Considerable advances have been made on compounds that are active as inhibitors of HIV entry and fusion. The discovery of chemokines a few years ago focused the attention on coreceptor inhibitors in addition to fusion and attachment blockers. During the last 5 years, there has been an intense research activity from both private companies and academic institutions to find effective compounds that are capable of inhibiting the initial steps in the HIV life cycle. Some of the presented compounds demonstrated in vitro synergism, thus there is the rationale of their combined use in HIV-infected individuals. Many entry and fusion inhibitors of HIV are being investigated in controlled clinical trials and there are a number of them that are bioavailable as oral formulations. This is an essential feature for an extended use of these compounds with the purpose of ameliorating patients' adherence to medications; therefore, preventing the development of drug resistance. Among the many compounds that are being investigated, some are in the preclinical arena and others are more advanced in development stages. Overall, the main aim is to establish the action of these compounds on the immune system (e.g., the balance of the system after shutting off CCR5 or CXCR4 coreceptors) and the possible burden of unexplained side effects. This review focuses on the recent developments in this field with a particular attention on promising compounds in preclinical and clinical trials.

Novel inhibitors of the early steps of the HIV-1 life cycle / P. Citterio, S. Rusconi. - In: EXPERT OPINION ON INVESTIGATIONAL DRUGS. - ISSN 1354-3784. - 16:1(2007 Jan), pp. 11-23-23. [10.1517/13543784.16.1.11]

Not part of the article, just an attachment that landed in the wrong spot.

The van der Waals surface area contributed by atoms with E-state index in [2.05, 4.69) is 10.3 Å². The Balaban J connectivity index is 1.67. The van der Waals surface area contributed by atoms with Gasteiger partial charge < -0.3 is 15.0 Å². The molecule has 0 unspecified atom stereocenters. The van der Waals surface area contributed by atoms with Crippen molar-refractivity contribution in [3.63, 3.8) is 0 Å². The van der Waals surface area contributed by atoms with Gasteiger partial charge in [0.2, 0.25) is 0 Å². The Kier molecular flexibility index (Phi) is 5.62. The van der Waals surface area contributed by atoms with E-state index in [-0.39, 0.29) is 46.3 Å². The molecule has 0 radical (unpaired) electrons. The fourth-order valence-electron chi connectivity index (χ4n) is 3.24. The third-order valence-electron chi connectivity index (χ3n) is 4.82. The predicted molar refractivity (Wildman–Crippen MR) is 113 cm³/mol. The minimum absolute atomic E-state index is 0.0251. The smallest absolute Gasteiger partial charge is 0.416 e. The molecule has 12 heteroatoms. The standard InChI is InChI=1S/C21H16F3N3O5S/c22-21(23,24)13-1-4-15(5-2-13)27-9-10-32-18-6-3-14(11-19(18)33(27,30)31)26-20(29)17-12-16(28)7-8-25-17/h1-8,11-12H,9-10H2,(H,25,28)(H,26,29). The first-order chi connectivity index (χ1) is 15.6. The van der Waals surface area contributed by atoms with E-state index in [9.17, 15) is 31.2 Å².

Novel inhibitors of the early steps of the HIV-1 life cycle

S. Rusconi
Ultimo
2007-01

Abstract

Considerable advances have been made on compounds that are active as inhibitors of HIV entry and fusion. The discovery of chemokines a few years ago focused the attention on coreceptor inhibitors in addition to fusion and attachment blockers. During the last 5 years, there has been an intense research activity from both private companies and academic institutions to find effective compounds that are capable of inhibiting the initial steps in the HIV life cycle. Some of the presented compounds demonstrated in vitro synergism, thus there is the rationale of their combined use in HIV-infected individuals. Many entry and fusion inhibitors of HIV are being investigated in controlled clinical trials and there are a number of them that are bioavailable as oral formulations. This is an essential feature for an extended use of these compounds with the purpose of ameliorating patients' adherence to medications; therefore, preventing the development of drug resistance. Among the many compounds that are being investigated, some are in the preclinical arena and others are more advanced in development stages. Overall, the main aim is to establish the action of these compounds on the immune system (e.g., the balance of the system after shutting off CCR5 or CXCR4 coreceptors) and the possible burden of unexplained side effects. This review focuses on the recent developments in this field with a particular attention on promising compounds in preclinical and clinical trials.
Attachment inhibitors; CCR5; Chemokine inhibitors; Chemokines; CXCR4; Fusion inhibitors; HIV; In vitro synergy
Settore MED/17 - Malattie Infettive
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Utilizza questo identificativo per citare o creare un link a questo documento: http://hdl.handle.net/2434/186827
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